Sadiq Ali's The Chosen Haram PIC: MCrawford

Sarah Hopfinger’s show Pain and I is at Summerhall, 1.25pm, until 28 August

Sadiq Ali: ‘We need to see more work that challenges our perceptions’

The pandemic taught us one thing. If we band together against something that affects us all, we can make quick and decisive change. We let real issues take centre stage, for just a moment in time. When we were at home, we had time to see injustices in our systems, to rally in outrage and anger at the way minority groups were treated, both in the past and now through our own reinforcement. We came together, we protested and we felt our hearts and minds touched.

Now we face other issues, and is anyone stopping to notice? The LGBTQ community faces an outbreak of monkeypox that is spreading rapidly in the UK, but vaccine roll-out is slow. Recently, 30,000 people gathered for Trans Pride in London with no mainstream media coverage whatsoever. We have wars raging that spend a few weeks as headlines and then we get bored – our attention spans moving back to the Kardashians, takeout coffees and delays in public transport.

F*** this. Don’t let ignorance be your Fringe. See work that challenges your perceptions, commit to artists who expand your experience, and look at topics that can move you. Then share that, share those moments of growth, those sparks of passion, and drive to make lasting change.

Sadiq Ali’s show The Chosen Haram is at Summerhall, 9pm, until 27 August

Jo Clifford and Maria McDonell in The Not So Ugly Duckling: A Play For Grownups PIC: Robin Mitchell

Jo Clifford: ‘Stop exploiting artists’

I remember during lockdown expressing the pious hope that when it came back, the Fringe would be a gentler, kinder place. Fool that I was.

And yes, Fringe Society, all your pious words about the Fringe being “one of the greatest annual celebrations of culture and creativity in the world” are absolutely right. But it’s also still damaging and competitive and nasty and exploitative, and absolutely relies on the idealism of artists working for nothing to make loads and loads of money for everyone else.

And the beautiful idealism and pride of its founders has been twisted and distorted by an especially vicious capitalist model of arts production, and if I had any sense I would have nothing to do with it.

But here I am, again, full of foolish idealism and pride, and all I can do is try to make sure the work I produce is ready and beautiful, and is created by me and my fellow artists in a way that doesn’t exploit anyone or damage the world, and that we work in a lovely venue that really supports its artists. And that what audiences see will give joy and pleasure, and maybe in its tiny way even change the world for the better.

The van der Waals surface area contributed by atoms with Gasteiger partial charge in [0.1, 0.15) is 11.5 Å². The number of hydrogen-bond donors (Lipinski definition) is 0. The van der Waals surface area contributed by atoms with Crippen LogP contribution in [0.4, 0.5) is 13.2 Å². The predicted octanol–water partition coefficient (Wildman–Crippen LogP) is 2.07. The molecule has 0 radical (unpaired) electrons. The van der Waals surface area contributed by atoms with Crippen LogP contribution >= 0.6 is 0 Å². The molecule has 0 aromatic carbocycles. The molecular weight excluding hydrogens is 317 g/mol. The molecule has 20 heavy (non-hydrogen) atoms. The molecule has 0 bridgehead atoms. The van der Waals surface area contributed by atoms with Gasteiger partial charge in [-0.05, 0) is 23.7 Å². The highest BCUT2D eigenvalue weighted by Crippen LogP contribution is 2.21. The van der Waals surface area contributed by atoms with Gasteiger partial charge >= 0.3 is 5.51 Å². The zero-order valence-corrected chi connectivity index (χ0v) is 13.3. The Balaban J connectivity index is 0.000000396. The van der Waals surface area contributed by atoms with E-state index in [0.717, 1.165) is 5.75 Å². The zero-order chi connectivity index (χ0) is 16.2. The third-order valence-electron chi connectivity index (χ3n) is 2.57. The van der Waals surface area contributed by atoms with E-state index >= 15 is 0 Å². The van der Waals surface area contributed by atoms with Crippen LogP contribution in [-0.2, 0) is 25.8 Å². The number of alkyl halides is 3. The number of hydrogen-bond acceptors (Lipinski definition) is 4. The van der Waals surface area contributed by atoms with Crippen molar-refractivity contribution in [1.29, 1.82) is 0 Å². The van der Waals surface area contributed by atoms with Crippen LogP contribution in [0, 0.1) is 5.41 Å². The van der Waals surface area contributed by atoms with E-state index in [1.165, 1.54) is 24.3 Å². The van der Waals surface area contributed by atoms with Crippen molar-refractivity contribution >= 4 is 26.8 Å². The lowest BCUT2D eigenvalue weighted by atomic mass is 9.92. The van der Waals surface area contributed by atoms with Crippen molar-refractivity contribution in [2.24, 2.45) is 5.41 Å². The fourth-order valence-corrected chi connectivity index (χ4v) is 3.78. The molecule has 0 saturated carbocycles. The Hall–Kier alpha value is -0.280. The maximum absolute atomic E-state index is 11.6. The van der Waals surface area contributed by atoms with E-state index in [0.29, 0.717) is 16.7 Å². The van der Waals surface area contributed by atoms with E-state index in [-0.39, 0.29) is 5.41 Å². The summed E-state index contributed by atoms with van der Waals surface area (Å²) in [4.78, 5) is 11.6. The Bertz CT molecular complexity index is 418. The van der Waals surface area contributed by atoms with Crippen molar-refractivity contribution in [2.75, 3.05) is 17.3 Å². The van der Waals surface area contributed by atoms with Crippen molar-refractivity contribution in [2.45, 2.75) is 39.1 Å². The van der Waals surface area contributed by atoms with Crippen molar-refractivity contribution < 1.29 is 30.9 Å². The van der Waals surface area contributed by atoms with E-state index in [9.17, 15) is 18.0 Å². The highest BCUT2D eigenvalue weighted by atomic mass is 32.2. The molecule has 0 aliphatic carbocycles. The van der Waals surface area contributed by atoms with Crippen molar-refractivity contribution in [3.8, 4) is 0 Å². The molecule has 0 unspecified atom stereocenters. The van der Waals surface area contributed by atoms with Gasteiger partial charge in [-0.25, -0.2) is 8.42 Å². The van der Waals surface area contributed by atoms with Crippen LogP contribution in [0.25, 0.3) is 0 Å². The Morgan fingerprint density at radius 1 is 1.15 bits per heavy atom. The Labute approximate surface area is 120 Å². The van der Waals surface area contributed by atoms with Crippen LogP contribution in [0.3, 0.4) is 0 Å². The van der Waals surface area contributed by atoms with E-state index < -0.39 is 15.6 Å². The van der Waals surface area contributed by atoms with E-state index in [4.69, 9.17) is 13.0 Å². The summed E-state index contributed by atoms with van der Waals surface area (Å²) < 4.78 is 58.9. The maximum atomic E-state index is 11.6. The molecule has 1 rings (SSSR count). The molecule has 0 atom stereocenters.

Jo Clifford’s collaboration with Maria McDonell, The Not So Ugly Duckling: A Play For Grownups, is at the Scottish Storytelling Centre, 4.45pm, 11-27 August (not all dates)

Simon Munnery: ‘Take the Fringe outdoors’

I’ve been coming to Edinburgh for so many years the council has awarded me an honorary parking permit. Not. And every year come September I am ill; it’s not surprising really – thousands of people from all over the world jamming themselves into tiny rooms and breathing the same air. I regard it as an occupational hazard. I’m going to get sick, but I fight it off with adrenaline and Dr Theatre until the bell clangs for the beginning of September. Then I collapse for a week. In a way perhaps it’s good, a workout for the immune system. But maybe the Fringe could be more outdoorsy, more Glastonburyesque – more outdoor venues, spaces for congregating – St Andrew’s Square! Queen Street Gardens! Holyrood! The Meadows! Also, I found a one-bedroom central flat on Airbnb for a month costing £99,000. May we have a stretch of land given over in perpetuity to the poor of the world for camping in August please? And finally the tram should be extended to Portobello.

Simon Munnery: Trials and Tribulations, Stand Comedy Club, 3.15pm, until 28 August

Henry Naylor: ‘We need to support smaller venues’

My experience at post-pandemic Fringes is that the public are a little more risk-averse. They’ll go to venues they trust, and will see acts they know and love. But they’re less likely to go to venues they’re unfamiliar with, or take a risk on an unknown performer. I suspect the punters are saying to themselves: we want to see the Fringe, but we’re not taking the risk of sitting in a hot and potentially germ-filled room unless we KNOW it’s going to be worth it.

In these circumstances, I’d like to see the Fringe help the little venues. Create a special ‘passport’ ticket – where the public can pay, say, £20, which gives them five tickets to any available shows of their choosing at the less well-known venues.